Finally, a short quotation which expressed something I had felt, while visiting Rousham, but which Tom Stuart-Smith pens perfectly. He was writing of Rousham and of The Garden of the Running Footman at St. Paul’s Walden Bury and said that both have “that distinct quality of separateness which makes us as visitors feel we are in some way secondary to the pulse of the place itself.” When I read those words, I felt I had shared a feeling with the author and it gave a little peep inside his mind

Rousham was beyond me. I couldn’t understand nor grasp how a garden could lead me so gently and unobtrusively around the space so that I went without ever making a decision on direction or choice on where I wished to go, that I went along following a route which always felt the natural and obvious way to go. While I felt I had wandered aimlessly, I later realised I had all the time been gently guided by the genius of the garden’s creator – William Kent – and I feel grateful such genius continues to this day.

As one would say, “Read all about it” – and I’m sure you will enjoy it!

[Tom Stuart-Smith: Drawn From The Land, Tim Richardson, Thames & Hudson, London, 2021, Hardback, 320 pages, £50,  ISBN: 978-0-500-02231-3]

10 thoughts on “Tom Stuart-Smith: Drawn from the Land – A Review.

    1. There is also a special box set – the book and another with a set of Tom Stuart-Smith’s garden drawings! I dare not look at the cost!

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  1. I have a habit of collecting art posters, I never visit a city without getting one. I love posters – in particular if the artwork is an installation rather than a painting or a drawing – because come what may a poster is a work of many minds. There’s the artist, and then there’s the photographer choosing an angle. Then there’s the graphic designer adding text and cropping the photos – and the owner of the gallery or museum – or the curator – deciding which of the suggested posters to print. And then there’s me dropping by that exhibition – acquiring the poster and later displaying it in a private room – meant to resonate with all my other images, and with the mundane everyday stuff we fill our lives with. It stops being that original work of art born in one person and instead it becomes a statement drafted by many. When I looked at the front page of this particular book in your post I was at first filled with envy along the lines of ‘no way could I ever achieve that, even if I had endless resources’. It is just too beautifully thought out, too inspired. Until it dawned on me that front page it is in fact a brilliant poster, not a real garden. And if I should let my self be inspired by that sensational box parterre in another one of the images whatever I’d end up with in my small garden would be a work of many minds. So thanks for another inspiring book tip.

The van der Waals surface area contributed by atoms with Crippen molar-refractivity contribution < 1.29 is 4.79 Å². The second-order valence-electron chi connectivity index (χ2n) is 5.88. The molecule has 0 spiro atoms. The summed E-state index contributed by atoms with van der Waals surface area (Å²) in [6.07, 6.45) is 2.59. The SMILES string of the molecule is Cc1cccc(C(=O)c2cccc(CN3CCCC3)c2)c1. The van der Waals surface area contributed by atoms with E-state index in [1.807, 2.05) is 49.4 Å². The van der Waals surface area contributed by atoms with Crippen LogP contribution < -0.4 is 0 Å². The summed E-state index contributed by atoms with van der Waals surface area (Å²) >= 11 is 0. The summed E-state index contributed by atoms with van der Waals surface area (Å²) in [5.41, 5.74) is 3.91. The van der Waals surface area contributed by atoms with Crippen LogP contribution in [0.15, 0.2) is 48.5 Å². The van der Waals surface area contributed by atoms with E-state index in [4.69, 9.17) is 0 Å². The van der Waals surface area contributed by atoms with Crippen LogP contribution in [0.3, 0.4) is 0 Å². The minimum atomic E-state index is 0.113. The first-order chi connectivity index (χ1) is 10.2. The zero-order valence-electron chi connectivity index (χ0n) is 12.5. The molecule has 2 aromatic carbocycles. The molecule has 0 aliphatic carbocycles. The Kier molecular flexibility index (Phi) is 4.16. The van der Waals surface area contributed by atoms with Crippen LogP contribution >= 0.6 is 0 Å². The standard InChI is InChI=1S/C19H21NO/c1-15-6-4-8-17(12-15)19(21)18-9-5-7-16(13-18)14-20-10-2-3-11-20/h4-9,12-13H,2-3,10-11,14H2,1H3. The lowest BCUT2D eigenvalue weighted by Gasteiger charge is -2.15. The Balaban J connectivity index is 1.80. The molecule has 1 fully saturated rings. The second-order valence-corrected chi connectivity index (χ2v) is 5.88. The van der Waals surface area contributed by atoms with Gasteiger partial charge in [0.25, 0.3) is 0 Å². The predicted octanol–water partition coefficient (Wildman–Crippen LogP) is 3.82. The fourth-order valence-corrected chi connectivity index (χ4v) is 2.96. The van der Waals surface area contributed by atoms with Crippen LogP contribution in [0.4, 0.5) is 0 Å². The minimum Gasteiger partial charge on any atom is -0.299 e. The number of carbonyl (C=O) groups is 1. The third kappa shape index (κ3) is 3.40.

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    1. Now, to make you even more desirous! There is a special edition of this book, a boxed set containing the book and another of Tom Stuart-Smith’s garden drawings! It will put a drain on your cash resources! But it would be wonderful.

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    2. On a connected note: I absolutely hated Tom Stuart-Smith’s planting of the Italianate parterre at Trentham Gardens. He deliberately went against the style of the garden and it is a frightful clash of styles. I don’t know why he did it but it does suit the general feeling of the garden – let me explain that you must pass through the large – 60+units – Retail Village before you are able to enter the garden. I almost vomited with disgust – at the shopping village and then at the garden. It was also a garden which suffered terribly from poor maintenance, something which annoys me terribly.

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  2. Hello Paddy,
    Thanks for the introduction to another book – you might have solved an upcoming birthday present issue!
    I’ve always liked a lot of TSS designs, and Tim Richardson’s writing/discussion, so it seems a great combination. And I was fascinated by his/your comments on Rousham. We were bowled over by our 2 visits there, and probably rated it/them as our most favourite garden (visits) ever.
    When we tried to analyse why, we came to the conclusion that it wasn’t just the skill and contrast of the different designs/feel of the various sections of the garden, but also the amazing standard of maintenance. It must be such a special place to live/work in.
    However for us the other aspect, which we couldn’t really divorce from the above 2 factors, was the lack of other people! For us this seems to be such a critical part of enjoying and appreciating a garden visit, and sadly one which one rarely has any control over in more popular places.
    Anyone opening a garden to the public at any level has this conundrum to grapple with – a desire to share the complete experience with others, versus popularity destroying the very atmosphere one wants to share.
    Rousham, at least when we went, seems to have managed this, in complete contrast, say to Giverny on our second visit in 2016, 10 years after an inspirational first trip.
    I guess these thoughts are beyond TSS brief, or control, so the photography and writing in such books may indeed be the best way of getting a 2 dimensional appreciation of the spaces and places.
    best wishes
    Julian

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    1. Yes, Rousham is very special, as good in my mind as any garden I have visited and certainly the garden which made the most lating impression on me. I didn’t mention a thought that came to me as I wrote about the book – when a designer becomes very well known, a design by him becomes a status symbol for the wealthy and often it may be a design almost pushed in onto an existing garden and rarely feels at home or part of the whole. The design at Charleville struck me as such. Nonetheless, an excellent book – a good birthday present! If it were a very significant birthday, the publishers have a box set of the book and another of TSS’s design drawings!